NYC to pay $26 million to men wrongly accused of killing Malcolm X


New York City will pay $26 million to two men who were wrongfully convicted of killing Malcolm X — a significant civil settlement that reflects the scope of “misconduct” by both NYPD and FBI officials who handled the case, according to an attorney for the two men.

The settlement comes one year after the exoneration of Muhammad Aziz and Khalil Islam, who spent two decades behind bars for the 1965 assassination of Malcolm X, before they were released on parole in the 1980s.

“There’s no amount of money that could ever correct what was robbed from Muhammad and Khalil,” Deborah Francois, an attorney for Aziz and Islam, told Gothamist Sunday. “That being said, we’re pleased the city saw an opportunity to act swiftly.”

Their convictions were overturned last November following a nearly two-year investigation spearheaded by then-Manhattan District Attorney Cy Vance. The probe found that prosecutors, the FBI and the NYPD withheld evidence that could have exonerated the two men in the killing.

Nicholas Paolucci, a city law department spokesman, said the settlement “brings some measure of justice to individuals who spent decades in prison and bore the stigma of being falsely accused.”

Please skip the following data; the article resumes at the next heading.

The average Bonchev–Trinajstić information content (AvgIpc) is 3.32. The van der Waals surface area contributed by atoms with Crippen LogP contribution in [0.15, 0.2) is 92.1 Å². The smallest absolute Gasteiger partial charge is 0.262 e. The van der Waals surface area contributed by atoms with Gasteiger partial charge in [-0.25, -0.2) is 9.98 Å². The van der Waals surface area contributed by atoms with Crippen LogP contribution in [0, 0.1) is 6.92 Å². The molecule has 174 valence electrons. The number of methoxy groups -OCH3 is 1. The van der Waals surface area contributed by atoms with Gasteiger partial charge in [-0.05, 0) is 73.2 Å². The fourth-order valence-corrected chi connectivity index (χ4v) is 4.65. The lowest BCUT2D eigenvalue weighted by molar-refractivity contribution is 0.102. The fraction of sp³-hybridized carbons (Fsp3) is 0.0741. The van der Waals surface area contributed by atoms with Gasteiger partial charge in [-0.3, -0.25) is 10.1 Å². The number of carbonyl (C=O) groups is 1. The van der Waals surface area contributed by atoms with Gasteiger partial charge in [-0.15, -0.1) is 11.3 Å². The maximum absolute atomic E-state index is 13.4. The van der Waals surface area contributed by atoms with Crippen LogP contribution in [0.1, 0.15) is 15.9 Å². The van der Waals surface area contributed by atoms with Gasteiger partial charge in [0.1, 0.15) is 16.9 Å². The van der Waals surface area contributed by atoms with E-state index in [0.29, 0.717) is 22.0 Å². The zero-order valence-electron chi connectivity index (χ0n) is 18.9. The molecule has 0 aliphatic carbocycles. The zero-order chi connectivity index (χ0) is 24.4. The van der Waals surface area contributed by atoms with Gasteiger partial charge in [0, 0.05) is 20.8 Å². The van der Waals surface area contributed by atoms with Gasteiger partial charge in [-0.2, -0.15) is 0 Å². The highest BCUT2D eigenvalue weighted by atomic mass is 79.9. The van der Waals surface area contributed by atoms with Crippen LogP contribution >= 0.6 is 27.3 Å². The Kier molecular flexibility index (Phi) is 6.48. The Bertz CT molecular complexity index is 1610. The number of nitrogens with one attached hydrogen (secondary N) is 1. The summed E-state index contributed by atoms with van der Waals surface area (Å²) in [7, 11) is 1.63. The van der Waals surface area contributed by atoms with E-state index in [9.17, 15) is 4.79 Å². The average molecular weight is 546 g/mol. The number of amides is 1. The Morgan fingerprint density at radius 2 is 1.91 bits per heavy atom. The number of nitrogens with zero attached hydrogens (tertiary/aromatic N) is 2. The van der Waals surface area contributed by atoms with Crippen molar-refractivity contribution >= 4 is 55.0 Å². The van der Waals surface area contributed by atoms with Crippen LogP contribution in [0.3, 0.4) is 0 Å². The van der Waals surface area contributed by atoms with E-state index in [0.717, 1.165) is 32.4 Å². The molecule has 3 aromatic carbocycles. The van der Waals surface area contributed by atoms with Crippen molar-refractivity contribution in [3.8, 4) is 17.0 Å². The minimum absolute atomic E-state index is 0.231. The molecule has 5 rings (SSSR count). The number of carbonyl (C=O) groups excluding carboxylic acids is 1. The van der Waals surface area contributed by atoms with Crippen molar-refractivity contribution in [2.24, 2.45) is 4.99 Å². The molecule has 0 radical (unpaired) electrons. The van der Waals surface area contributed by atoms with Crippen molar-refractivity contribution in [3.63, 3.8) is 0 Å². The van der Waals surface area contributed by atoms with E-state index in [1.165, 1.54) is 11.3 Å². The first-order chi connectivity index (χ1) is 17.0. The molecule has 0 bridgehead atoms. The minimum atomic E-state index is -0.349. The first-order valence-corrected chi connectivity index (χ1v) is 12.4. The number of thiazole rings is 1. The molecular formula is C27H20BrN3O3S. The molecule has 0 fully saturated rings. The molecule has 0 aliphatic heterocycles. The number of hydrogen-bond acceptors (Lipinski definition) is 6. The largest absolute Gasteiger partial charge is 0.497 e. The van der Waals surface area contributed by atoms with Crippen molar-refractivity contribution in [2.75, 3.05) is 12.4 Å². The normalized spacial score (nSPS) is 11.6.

He said the $26 million payout will be split evenly between the 84-year-old Aziz and the estate of Islam, who died in 2009. The men were released from prison in 1985 and 1987, respectively.

For years, scholars have accused the government of botching the investigation into the assassination, which came as Malcolm X was giving a speech in the Audubon Ballroom in Washington Heights.

According to Francois, the role of the FBI and the NYPD in bringing charges against the two men was the “key focus” in the civil litigation.

“Their wrongful convictions were the direct result of government misconduct by both the NYPD and the FBI,” she said. “That was an open secret, but what the exoneration showed was definitive proof through NYPD reports and FBI documents [that] both had a treasure trove of exculpatory information.”

The NYPD referred questions to the city law department.

At a press conference following the exoneration of the two men last year, Vance cited reports “revealing that, on orders from Director J. Edgar Hoover himself, the FBI ordered multiple witnesses not to tell police or prosecutors that they were, in fact, FBI informants.”

The recently-released deathbed confession of an NYPD officer, who said he was tasked with ensuring that Malcolm X’s security guards were arrested days prior to the activist’s assassination, fueled further speculation about the the killing and who was responsible.

While Vance’s review did not implicate either the NYPD or the FBI, it did find an array of failures leading up to the conviction of Aziz and Islam. There was no physical evidence linking either man to the ballroom, and witnesses said both were home at the time of the shooting.

A third defendant, Talmade Hayer, was apprehended inside the ballroom and later confessed to the killing. He maintained that his two co-conspirators were innocent and, in 1977, submitted an affidavit naming four other men who he said also took part in the killing.

At the time, the New York Supreme Court Justice ruled the new evidence was not enough to reopen the case.